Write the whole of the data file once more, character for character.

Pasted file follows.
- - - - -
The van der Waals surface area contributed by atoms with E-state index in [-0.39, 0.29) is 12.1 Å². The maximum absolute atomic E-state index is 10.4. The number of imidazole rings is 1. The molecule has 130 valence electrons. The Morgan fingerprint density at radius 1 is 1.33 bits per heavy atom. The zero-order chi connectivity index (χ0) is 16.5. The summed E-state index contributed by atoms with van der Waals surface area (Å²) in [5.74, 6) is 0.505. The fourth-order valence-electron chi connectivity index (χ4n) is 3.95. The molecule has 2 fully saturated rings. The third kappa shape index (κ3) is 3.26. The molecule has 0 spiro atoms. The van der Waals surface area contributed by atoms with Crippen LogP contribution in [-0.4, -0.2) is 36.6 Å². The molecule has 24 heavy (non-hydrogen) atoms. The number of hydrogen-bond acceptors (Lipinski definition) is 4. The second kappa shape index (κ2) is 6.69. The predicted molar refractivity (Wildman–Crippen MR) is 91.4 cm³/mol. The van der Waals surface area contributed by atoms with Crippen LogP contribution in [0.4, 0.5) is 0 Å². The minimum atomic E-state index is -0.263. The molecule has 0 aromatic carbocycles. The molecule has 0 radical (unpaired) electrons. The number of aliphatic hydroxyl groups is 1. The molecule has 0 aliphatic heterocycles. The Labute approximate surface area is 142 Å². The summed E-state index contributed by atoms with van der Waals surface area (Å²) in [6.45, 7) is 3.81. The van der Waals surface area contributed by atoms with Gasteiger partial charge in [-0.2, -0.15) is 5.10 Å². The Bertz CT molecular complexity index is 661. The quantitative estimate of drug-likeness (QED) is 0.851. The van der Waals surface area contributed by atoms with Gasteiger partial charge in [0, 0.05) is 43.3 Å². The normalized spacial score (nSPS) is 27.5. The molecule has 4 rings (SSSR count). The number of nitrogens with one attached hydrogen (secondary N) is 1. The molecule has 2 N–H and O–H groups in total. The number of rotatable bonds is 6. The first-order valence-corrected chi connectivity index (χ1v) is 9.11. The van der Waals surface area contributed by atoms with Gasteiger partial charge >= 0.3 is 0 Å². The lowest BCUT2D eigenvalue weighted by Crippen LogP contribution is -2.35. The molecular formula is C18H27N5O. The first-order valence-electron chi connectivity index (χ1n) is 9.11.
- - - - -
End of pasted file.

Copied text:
The van der Waals surface area contributed by atoms with E-state index in [-0.39, 0.29) is 12.1 Å². The maximum absolute atomic E-state index is 10.4. The number of imidazole rings is 1. The molecule has 130 valence electrons. The Morgan fingerprint density at radius 1 is 1.33 bits per heavy atom. The zero-order chi connectivity index (χ0) is 16.5. The summed E-state index contributed by atoms with van der Waals surface area (Å²) in [5.74, 6) is 0.505. The fourth-order valence-electron chi connectivity index (χ4n) is 3.95. The molecule has 2 fully saturated rings. The third kappa shape index (κ3) is 3.26. The molecule has 0 spiro atoms. The van der Waals surface area contributed by atoms with Crippen LogP contribution in [-0.4, -0.2) is 36.6 Å². The molecule has 24 heavy (non-hydrogen) atoms. The number of hydrogen-bond acceptors (Lipinski definition) is 4. The second kappa shape index (κ2) is 6.69. The predicted molar refractivity (Wildman–Crippen MR) is 91.4 cm³/mol. The van der Waals surface area contributed by atoms with Crippen LogP contribution in [0.4, 0.5) is 0 Å². The minimum atomic E-state index is -0.263. The molecule has 0 aromatic carbocycles. The molecule has 0 radical (unpaired) electrons. The number of aliphatic hydroxyl groups is 1. The molecule has 0 aliphatic heterocycles. The Labute approximate surface area is 142 Å². The summed E-state index contributed by atoms with van der Waals surface area (Å²) in [6.45, 7) is 3.81. The van der Waals surface area contributed by atoms with Gasteiger partial charge in [-0.2, -0.15) is 5.10 Å². The Bertz CT molecular complexity index is 661. The quantitative estimate of drug-likeness (QED) is 0.851. The van der Waals surface area contributed by atoms with Gasteiger partial charge in [0, 0.05) is 43.3 Å². The normalized spacial score (nSPS) is 27.5. The molecule has 4 rings (SSSR count). The number of nitrogens with one attached hydrogen (secondary N) is 1. The molecule has 2 N–H and O–H groups in total. The number of rotatable bonds is 6. The first-order valence-corrected chi connectivity index (χ1v) is 9.11. The van der Waals surface area contributed by atoms with Gasteiger partial charge >= 0.3 is 0 Å². The lowest BCUT2D eigenvalue weighted by Crippen LogP contribution is -2.35. The molecular formula is C18H27N5O. The first-order valence-electron chi connectivity index (χ1n) is 9.11.